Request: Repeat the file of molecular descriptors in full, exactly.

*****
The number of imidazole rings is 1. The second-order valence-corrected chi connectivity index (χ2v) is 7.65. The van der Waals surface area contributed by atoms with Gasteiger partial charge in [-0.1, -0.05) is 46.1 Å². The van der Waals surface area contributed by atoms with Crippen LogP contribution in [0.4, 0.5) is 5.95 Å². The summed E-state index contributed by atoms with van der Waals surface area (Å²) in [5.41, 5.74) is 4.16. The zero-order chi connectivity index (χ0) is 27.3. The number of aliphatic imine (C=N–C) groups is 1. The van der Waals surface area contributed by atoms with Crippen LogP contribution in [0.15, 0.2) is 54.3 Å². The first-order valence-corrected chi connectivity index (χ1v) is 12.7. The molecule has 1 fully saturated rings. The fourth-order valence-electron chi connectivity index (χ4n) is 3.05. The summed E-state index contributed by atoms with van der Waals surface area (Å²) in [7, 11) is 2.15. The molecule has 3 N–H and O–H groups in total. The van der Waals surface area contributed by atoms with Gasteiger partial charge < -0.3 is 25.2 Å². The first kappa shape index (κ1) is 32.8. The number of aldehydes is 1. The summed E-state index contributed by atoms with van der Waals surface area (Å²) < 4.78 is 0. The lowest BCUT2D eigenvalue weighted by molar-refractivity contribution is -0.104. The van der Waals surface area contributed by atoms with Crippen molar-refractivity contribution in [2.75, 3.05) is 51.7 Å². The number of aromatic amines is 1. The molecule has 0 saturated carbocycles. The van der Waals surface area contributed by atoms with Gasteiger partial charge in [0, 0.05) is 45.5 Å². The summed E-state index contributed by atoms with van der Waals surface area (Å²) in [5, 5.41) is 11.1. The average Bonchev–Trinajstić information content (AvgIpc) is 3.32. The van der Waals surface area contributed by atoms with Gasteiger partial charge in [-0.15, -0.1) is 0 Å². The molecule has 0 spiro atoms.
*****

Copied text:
The number of imidazole rings is 1. The second-order valence-corrected chi connectivity index (χ2v) is 7.65. The van der Waals surface area contributed by atoms with Gasteiger partial charge in [-0.1, -0.05) is 46.1 Å². The van der Waals surface area contributed by atoms with Crippen LogP contribution in [0.4, 0.5) is 5.95 Å². The summed E-state index contributed by atoms with van der Waals surface area (Å²) in [5.41, 5.74) is 4.16. The zero-order chi connectivity index (χ0) is 27.3. The number of aliphatic imine (C=N–C) groups is 1. The van der Waals surface area contributed by atoms with Crippen LogP contribution in [0.15, 0.2) is 54.3 Å². The first-order valence-corrected chi connectivity index (χ1v) is 12.7. The molecule has 1 fully saturated rings. The fourth-order valence-electron chi connectivity index (χ4n) is 3.05. The summed E-state index contributed by atoms with van der Waals surface area (Å²) in [7, 11) is 2.15. The molecule has 3 N–H and O–H groups in total. The van der Waals surface area contributed by atoms with Gasteiger partial charge < -0.3 is 25.2 Å². The first kappa shape index (κ1) is 32.8. The number of aldehydes is 1. The summed E-state index contributed by atoms with van der Waals surface area (Å²) < 4.78 is 0. The lowest BCUT2D eigenvalue weighted by molar-refractivity contribution is -0.104. The van der Waals surface area contributed by atoms with Crippen molar-refractivity contribution in [2.75, 3.05) is 51.7 Å². The number of aromatic amines is 1. The molecule has 0 saturated carbocycles. The van der Waals surface area contributed by atoms with Gasteiger partial charge in [0, 0.05) is 45.5 Å². The summed E-state index contributed by atoms with van der Waals surface area (Å²) in [5, 5.41) is 11.1. The average Bonchev–Trinajstić information content (AvgIpc) is 3.32. The van der Waals surface area contributed by atoms with Gasteiger partial charge in [-0.15, -0.1) is 0 Å². The molecule has 0 spiro atoms.